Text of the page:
B2B vs. B2C Supply Chain

by Leigh Richards ; Updated September 26, 2017
The customer usually has more clout in a B2B relationship than in a B2C relationship.

The two broad categories of business relationships for sales of goods and services are business to business, or B2B, and business to consumer, or B2C. The supply chains of these two types of business relationships differ in important respects. Differences include the negotiation between buyer and seller, the length of the supply chain, the number of customers involved and the volume of sales.


One of the important differences between a business to business and business to consumer relationship is the level of bargaining power that exists between the parties to transactions in the supply chain. In a business to consumer supply chain, the business tends to have a disproportionate level of bargaining power relative to the customer because of its size and resources. In a business to business supply chain, on the other hand, both parties to a negotiation tend to be relatively sophisticated institutions and are on a more level footing.

Length of Supply Chain

Another difference between business to business and business to consumer supply chains is that business to consumer supply chains are often longer than business to business supply chains. Often B2C supply chains involve one or more producers, wholesalers and retailers, whereas B2B supply chains often involve just two companies, with one selling a good or service directly to another.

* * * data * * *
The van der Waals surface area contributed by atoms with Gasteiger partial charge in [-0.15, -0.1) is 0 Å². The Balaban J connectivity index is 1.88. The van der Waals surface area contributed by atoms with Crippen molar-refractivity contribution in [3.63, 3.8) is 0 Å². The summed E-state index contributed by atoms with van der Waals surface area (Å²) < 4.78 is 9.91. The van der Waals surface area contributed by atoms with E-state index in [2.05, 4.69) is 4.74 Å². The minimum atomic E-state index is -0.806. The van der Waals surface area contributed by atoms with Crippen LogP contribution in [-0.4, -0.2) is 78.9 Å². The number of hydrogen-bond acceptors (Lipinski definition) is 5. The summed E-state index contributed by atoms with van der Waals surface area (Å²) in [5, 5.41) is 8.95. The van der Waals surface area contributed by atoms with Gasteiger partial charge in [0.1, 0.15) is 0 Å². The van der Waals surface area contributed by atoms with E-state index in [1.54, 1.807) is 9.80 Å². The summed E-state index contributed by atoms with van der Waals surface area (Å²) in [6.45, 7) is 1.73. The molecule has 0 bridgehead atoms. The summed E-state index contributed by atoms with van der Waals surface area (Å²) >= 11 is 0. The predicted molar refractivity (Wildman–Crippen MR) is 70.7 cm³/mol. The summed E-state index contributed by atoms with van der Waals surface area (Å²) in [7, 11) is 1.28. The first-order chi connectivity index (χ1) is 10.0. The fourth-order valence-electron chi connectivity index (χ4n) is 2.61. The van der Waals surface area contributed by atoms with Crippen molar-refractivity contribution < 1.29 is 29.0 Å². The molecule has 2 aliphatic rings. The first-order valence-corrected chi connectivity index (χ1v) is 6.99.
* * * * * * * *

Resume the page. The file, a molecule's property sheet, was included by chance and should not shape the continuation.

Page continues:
Video of the Day

Brought to you by Techwalla
Brought to you by Techwalla

Number of Customers

The number of customers is typically much greater in a B2C relationship than in a B2B. This has important implications for managing relationships. It can be difficult to manage the numerous relationships that come with a B2C supply chain, whereas there are often few customers in B2B supply chains, meaning that relationships are much closer.


The volume of sales to each customer tends to be much higher in a B2B supply chain than in a B2C supply chain. For this reason, each relationship in a business to business supply chain is proportionately more important than relationships in a business to consumer supply chain, in which each customer may only purchase a single unit and may never be a repeat customer.

About the Author

Leigh Richards has been a writer since 1980. Her work has been published in "Entrepreneur," "Complete Woman" and "Toastmaster," among many other trade and professional publications. She has a Bachelor of Arts in psychology from the University of Wisconsin and a Master of Arts in organizational management from the University of Phoenix.

Photo Credits

  • Hemera Technologies/AbleStock.com/Getty Images
Cite this Article A tool to create a citation to reference this article Cite this Article